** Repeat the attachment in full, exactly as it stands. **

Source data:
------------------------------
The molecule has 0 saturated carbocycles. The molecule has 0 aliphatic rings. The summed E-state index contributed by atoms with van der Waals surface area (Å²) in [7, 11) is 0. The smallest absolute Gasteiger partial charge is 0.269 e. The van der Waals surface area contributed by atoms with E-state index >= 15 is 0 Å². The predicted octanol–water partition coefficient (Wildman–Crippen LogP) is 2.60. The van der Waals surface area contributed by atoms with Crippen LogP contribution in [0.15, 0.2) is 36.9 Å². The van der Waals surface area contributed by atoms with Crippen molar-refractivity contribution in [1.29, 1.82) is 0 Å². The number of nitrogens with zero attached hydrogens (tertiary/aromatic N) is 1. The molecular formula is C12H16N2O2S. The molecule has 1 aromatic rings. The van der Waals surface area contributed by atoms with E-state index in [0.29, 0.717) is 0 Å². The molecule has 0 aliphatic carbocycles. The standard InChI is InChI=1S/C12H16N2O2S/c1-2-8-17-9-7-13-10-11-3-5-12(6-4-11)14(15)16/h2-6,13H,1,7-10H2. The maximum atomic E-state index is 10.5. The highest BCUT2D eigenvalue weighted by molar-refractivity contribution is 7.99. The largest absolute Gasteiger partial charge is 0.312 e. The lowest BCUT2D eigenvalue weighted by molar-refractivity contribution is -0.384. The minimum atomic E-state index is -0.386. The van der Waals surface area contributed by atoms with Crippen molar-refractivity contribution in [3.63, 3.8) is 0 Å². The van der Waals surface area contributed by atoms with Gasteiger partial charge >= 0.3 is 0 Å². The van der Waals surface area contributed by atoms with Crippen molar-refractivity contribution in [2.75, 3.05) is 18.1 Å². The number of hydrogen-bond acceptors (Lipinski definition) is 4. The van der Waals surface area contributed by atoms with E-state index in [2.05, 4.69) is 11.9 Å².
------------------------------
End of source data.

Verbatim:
The molecule has 0 saturated carbocycles. The molecule has 0 aliphatic rings. The summed E-state index contributed by atoms with van der Waals surface area (Å²) in [7, 11) is 0. The smallest absolute Gasteiger partial charge is 0.269 e. The van der Waals surface area contributed by atoms with E-state index >= 15 is 0 Å². The predicted octanol–water partition coefficient (Wildman–Crippen LogP) is 2.60. The van der Waals surface area contributed by atoms with Crippen LogP contribution in [0.15, 0.2) is 36.9 Å². The van der Waals surface area contributed by atoms with Crippen molar-refractivity contribution in [1.29, 1.82) is 0 Å². The number of nitrogens with zero attached hydrogens (tertiary/aromatic N) is 1. The molecular formula is C12H16N2O2S. The molecule has 1 aromatic rings. The van der Waals surface area contributed by atoms with E-state index in [0.29, 0.717) is 0 Å². The molecule has 0 aliphatic carbocycles. The standard InChI is InChI=1S/C12H16N2O2S/c1-2-8-17-9-7-13-10-11-3-5-12(6-4-11)14(15)16/h2-6,13H,1,7-10H2. The maximum atomic E-state index is 10.5. The highest BCUT2D eigenvalue weighted by molar-refractivity contribution is 7.99. The largest absolute Gasteiger partial charge is 0.312 e. The lowest BCUT2D eigenvalue weighted by molar-refractivity contribution is -0.384. The minimum atomic E-state index is -0.386. The van der Waals surface area contributed by atoms with Crippen molar-refractivity contribution in [3.63, 3.8) is 0 Å². The van der Waals surface area contributed by atoms with Gasteiger partial charge >= 0.3 is 0 Å². The van der Waals surface area contributed by atoms with Crippen molar-refractivity contribution in [2.75, 3.05) is 18.1 Å². The number of hydrogen-bond acceptors (Lipinski definition) is 4. The van der Waals surface area contributed by atoms with E-state index in [2.05, 4.69) is 11.9 Å².